Perpectives and paradigms

Biological Invasions

, Volume 16, Issue 8, pp 1559-1566

First online:

Why not harvest existing invaders for bioethanol?

  • Lauren D. QuinnAffiliated withEnergy Biosciences Institute, University of Illinois Email author 
  • , A. Bryan EndresAffiliated withEnergy Biosciences Institute, University of IllinoisDepartment of Agricultural and Consumer Economics, University of Illinois
  • , Thomas B. VoigtAffiliated withEnergy Biosciences Institute, University of IllinoisDepartment of Crop Sciences, University of Illinois

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Some ecologists and environmentalists have asked whether existing plant invaders could be used as sources of lignocellulosic ethanol, as an alternative to the introduction of potentially invasive non-native energy crops. Although the idea is tempting and could theoretically motivate the control or eradication of large invasive populations, we recognize that a number of major economic, logistic, and legal barriers currently prevent adoption of this plan. Here, we enumerate these barriers in detail, but conclude with an idealistic vision for the role of invasive biomass in the bioenergy industry.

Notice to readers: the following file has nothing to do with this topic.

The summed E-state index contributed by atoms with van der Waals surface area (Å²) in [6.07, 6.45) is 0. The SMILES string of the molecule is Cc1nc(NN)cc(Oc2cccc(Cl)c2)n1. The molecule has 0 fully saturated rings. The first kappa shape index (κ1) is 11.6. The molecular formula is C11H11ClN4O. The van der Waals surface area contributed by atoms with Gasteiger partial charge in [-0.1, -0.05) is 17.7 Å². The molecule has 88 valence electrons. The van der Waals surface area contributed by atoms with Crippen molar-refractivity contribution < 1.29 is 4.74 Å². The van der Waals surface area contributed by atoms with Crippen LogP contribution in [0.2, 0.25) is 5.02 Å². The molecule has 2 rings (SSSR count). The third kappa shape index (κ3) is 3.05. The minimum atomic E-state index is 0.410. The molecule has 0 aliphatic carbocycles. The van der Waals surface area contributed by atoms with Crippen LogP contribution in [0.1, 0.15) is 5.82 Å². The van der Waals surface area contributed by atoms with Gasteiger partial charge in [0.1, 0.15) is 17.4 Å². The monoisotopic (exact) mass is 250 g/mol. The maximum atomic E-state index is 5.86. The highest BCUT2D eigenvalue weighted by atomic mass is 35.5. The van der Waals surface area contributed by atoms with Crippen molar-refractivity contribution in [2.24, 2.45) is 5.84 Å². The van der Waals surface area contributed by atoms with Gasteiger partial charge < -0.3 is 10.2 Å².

Bioenergy Biofuel Biomass Biorefinery Ethanol Invasive Weed